XML, of course, is ubiquitous these days. You probably run across XML in
your daily development tasks on a more-or-less frequent basis. But
unless you're really mired in it, you're unlikely to be an expert in all
of the myriad XML standards out there. Take XSD, for example. You may
know that XSD allows you to define the schema of an XML file containing
data -- but what would you do if you needed to create an XSD file?
XMLFox offers a free and graphical answer to that question. This editor
is divided into two panes. The left presents the structure of an XSD
file as a treeview. The right pane shows the XML of the schema, or of an
XML file being validated by the schema. You can edit in either pane, and
have the results picked up by the other. In addition, the XML pane can
display data in a grid or treeview as well as raw or formatted XML.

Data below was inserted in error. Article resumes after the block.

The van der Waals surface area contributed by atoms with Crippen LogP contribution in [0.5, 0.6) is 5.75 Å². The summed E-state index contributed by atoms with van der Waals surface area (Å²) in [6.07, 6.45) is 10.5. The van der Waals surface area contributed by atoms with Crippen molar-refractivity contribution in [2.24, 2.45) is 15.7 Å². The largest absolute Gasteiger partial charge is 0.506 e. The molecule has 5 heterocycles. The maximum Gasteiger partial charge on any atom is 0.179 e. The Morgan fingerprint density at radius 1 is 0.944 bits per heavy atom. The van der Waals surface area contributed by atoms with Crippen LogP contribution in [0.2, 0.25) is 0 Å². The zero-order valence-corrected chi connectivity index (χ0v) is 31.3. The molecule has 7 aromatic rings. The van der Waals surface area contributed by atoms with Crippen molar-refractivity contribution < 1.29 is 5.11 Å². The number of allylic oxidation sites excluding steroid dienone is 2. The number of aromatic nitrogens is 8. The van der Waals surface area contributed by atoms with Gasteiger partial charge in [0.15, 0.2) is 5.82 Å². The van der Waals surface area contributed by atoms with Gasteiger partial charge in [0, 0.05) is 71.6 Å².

The result is that you can easily put together an XSD file with only a
minimal knowledge of how XML schemas work. If you know you want a
complex type containing a sequence of elements, you can put together the
treeview just by clicking a few times and making choices, and then copy
the XML you like from the right pane. XMLFox is also good for looking at
the structure of an existing schema file.
There are definitely some rough edges in this first release: I had parts
of the UI become disabled or out of synch with other parts, the toolbar
buttons lack tooltips, and so on. But for its core use case, creating a
new schema file, it's quite usable, and very affordable. Worth
remembering just in case you ever run up against that use case in your
Mike Gunderloy has been developing software for a quarter-century now, and writing about it for nearly as long. He walked away from a .NET development career in 2006 and has been a happy Rails user ever since. Mike blogs at A Fresh Cup.